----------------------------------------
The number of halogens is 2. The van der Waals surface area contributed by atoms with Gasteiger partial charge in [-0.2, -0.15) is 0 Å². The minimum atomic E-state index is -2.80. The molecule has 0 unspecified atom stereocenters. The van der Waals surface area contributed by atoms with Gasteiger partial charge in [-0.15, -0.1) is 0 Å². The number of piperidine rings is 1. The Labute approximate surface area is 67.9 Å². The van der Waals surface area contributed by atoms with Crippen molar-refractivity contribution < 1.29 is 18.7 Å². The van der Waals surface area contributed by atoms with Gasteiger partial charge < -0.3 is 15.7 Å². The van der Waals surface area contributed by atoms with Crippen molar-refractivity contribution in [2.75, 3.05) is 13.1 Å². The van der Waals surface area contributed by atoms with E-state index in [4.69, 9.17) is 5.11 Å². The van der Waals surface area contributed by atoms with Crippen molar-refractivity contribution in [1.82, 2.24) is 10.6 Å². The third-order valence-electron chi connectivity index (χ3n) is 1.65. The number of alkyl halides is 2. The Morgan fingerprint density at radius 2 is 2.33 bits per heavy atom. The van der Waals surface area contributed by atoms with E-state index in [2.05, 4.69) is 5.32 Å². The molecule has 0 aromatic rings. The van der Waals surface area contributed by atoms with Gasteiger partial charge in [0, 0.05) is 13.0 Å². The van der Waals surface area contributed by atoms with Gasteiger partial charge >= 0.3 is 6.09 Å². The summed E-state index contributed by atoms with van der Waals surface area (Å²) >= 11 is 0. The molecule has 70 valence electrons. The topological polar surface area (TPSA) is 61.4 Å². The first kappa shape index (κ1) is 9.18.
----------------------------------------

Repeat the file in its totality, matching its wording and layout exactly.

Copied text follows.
The number of halogens is 2. The van der Waals surface area contributed by atoms with Gasteiger partial charge in [-0.2, -0.15) is 0 Å². The minimum atomic E-state index is -2.80. The molecule has 0 unspecified atom stereocenters. The van der Waals surface area contributed by atoms with Gasteiger partial charge in [-0.15, -0.1) is 0 Å². The number of piperidine rings is 1. The Labute approximate surface area is 67.9 Å². The van der Waals surface area contributed by atoms with Crippen molar-refractivity contribution < 1.29 is 18.7 Å². The van der Waals surface area contributed by atoms with Gasteiger partial charge < -0.3 is 15.7 Å². The van der Waals surface area contributed by atoms with Crippen molar-refractivity contribution in [2.75, 3.05) is 13.1 Å². The van der Waals surface area contributed by atoms with E-state index in [4.69, 9.17) is 5.11 Å². The van der Waals surface area contributed by atoms with Crippen molar-refractivity contribution in [1.82, 2.24) is 10.6 Å². The third-order valence-electron chi connectivity index (χ3n) is 1.65. The number of alkyl halides is 2. The Morgan fingerprint density at radius 2 is 2.33 bits per heavy atom. The van der Waals surface area contributed by atoms with E-state index in [2.05, 4.69) is 5.32 Å². The molecule has 0 aromatic rings. The van der Waals surface area contributed by atoms with Gasteiger partial charge in [0, 0.05) is 13.0 Å². The van der Waals surface area contributed by atoms with Gasteiger partial charge >= 0.3 is 6.09 Å². The summed E-state index contributed by atoms with van der Waals surface area (Å²) >= 11 is 0. The molecule has 70 valence electrons. The topological polar surface area (TPSA) is 61.4 Å². The first kappa shape index (κ1) is 9.18.